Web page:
Your email chimes, but you let it go because you’re way too busy. It’s time to get out on the floor and close some sales. You’ll get to that email later — or maybe tomorrow.

Guess what: You just lost a sale. This lead could be as hot as the up in your showroom. How you respond makes all the difference.

10 best practices that turn emails into sales.

When it comes to email, new rules of competition and customer engagement apply. If you don’t jump on that lead, another dealer certainly will. But how quickly should you respond? What should you say? And when is it okay to use an auto responder?

Here are some proven practices that provide answers and deliver sales:

1. Respond to every single lead.
You would never ignore a customer who just walked into your dealership. So don’t pass up the customer in your inbox. Customers who reach out to the dealership via phone or by email are close to purchase and take action quickly. According to Experian, 61% of cars.com shoppers who contact a dealership via phone or email buy a vehicle. And 41% buy within 30 days.*

2. Get back to the customer within minutes.
People shopping online are used to instant access to information. The longer you wait to respond to their initial inquiry, the greater the chance that they will get the information from someone else. So it pays to respond to customers with an actual, personalized email within 10 to 15 minutes.

3. Truly answer their email inquiries.
Was the vehicle owned by nonsmokers? Do you have service records for the vehicle? Car shoppers wouldn’t email you unless they wanted to know something specific. So take the time to read their email carefully, and then respond with clear details. This will prove you’re interested in their inquiry and their business.

4. When you’re at your desk, turn off your auto responder.
Remember, an auto response is not a response. So whenever you are at your computer, turn off the auto responder. That will help ensure you make the all-important one-to-one connection by writing the prospect back.

5. When you’re on the floor, manage your auto responder.
When you have to be away from your desk, set up your auto responder with a brief message that lets the customer know you will reply as soon as possible. For example: “Thank you for your interest. I am currently away from my desk assisting a customer. Your inquiry is very important to us, and I will get back to you shortly.”

6. When it’s after hours, make that clear in auto responder.
When the dealership is closed, email is not. Set up your auto response to clearly state your business hours. Most importantly — tell customers that you will get back to them the next business day.

7. If you don’t hear back, make a service call.
You’ve responded fast with a personal email, but you’re still not hearing back from a shopper. It’s time for a service call. Simply look up the shopper’s phone number and follow up to make sure a spam filter didn’t block your response. Note: Be sure to let the customer know that you are making a service call, not a sales call. You should simply state that you are concerned that he or she did not get your response, and wouldn’t want him or her to think you ignored the inquiry.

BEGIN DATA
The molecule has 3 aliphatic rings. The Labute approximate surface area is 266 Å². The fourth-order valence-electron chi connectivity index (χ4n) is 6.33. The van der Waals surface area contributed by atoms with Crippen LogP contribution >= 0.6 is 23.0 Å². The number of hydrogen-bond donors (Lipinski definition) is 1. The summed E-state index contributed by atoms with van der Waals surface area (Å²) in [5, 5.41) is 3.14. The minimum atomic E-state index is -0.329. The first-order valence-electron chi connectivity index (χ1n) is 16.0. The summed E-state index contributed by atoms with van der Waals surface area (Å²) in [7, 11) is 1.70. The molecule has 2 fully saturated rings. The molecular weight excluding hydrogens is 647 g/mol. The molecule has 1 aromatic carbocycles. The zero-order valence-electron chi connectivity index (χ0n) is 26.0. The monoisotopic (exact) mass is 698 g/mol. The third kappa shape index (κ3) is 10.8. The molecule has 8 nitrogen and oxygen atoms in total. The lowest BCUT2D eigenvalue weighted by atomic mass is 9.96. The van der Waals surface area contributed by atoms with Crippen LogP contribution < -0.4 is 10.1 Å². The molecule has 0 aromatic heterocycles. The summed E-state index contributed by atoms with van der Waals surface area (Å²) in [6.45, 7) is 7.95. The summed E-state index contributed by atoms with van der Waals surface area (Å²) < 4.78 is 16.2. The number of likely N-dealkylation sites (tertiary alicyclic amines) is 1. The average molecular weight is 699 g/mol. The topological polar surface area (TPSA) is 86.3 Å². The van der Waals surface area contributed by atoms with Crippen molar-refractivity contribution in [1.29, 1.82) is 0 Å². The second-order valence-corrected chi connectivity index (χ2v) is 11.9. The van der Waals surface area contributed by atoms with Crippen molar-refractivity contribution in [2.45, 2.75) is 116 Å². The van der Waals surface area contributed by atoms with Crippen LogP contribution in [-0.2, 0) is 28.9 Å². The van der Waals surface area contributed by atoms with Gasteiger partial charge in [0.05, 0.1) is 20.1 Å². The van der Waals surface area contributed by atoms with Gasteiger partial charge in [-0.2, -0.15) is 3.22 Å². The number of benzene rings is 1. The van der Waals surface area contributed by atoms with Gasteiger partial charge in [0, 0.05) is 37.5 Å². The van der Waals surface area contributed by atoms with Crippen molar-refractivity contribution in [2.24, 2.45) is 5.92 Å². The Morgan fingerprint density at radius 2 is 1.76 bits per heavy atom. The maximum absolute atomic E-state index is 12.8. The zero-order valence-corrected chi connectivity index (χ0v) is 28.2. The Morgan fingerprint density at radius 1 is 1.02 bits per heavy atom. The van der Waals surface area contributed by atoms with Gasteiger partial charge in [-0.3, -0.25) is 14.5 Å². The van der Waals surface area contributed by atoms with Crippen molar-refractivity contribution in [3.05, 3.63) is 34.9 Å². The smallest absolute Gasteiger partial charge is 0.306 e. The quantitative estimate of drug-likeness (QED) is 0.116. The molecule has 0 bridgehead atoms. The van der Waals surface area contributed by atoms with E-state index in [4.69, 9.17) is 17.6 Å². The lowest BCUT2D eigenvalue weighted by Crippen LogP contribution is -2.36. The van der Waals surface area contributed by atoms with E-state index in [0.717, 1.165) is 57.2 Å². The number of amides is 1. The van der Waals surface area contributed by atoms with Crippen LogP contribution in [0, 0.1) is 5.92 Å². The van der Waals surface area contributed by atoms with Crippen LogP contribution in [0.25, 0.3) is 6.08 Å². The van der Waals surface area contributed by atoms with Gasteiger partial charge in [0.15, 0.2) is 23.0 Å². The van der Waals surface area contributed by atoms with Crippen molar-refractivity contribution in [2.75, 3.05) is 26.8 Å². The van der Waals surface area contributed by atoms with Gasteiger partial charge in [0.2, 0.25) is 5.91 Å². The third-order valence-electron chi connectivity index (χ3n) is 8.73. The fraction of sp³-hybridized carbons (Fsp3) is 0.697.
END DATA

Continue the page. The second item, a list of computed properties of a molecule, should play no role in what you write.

Here are some websites that allow you to look up phone numbers:

[list:1q8iowsj]www.TheUltimates.com
http://www.switchboard.com
http://www.1411.com
http://www.anywho.com[/list:u:1q8iowsj]

8. If you still don’t hear back, email again.
You’ve emailed and called, but you still have no response. Don’t let the lead cool. If you don’t hear back via email or telephone within 1 hour, send one more email.

9. Don’t give up. Follow up.
Keep following up on a weekly basis for the first 30 days. After 30 days the prospect should be added to your database for regular follow up communications. Remember a lead isn’t dead until he or she purchases a car from your dealership, indicates they’ve purchased from another dealership or aren’t in the market for another reason. (For additional examples on lead follow up click here to read an article from our March edition of dealerAdvantage. It contains useful examples of follow up offers and scripts.)

10. Treat all email leads equally.Email is the great equalizer because it may not be entirely clear who the customer is on the other end, so treat all car shoppers respectfully and make no assumptions about the individual contacting you. For example, the chart below shows women influence 83% of new vehicle purchase decisions. You cannot afford to unintentionally alienate any potential car buyers.

Remember, when you hear your email chime, there may be a customer on the line. So always make timely, personal and informative responses, and watch your emails transform into sales.

*Experian Automotive, Auto Leads Analysis, September 2004 – August 2005
__________________________________________________________________________________________________________

Written by Ralph Ebersole @ Cars.com

The Phone vs. Email Debate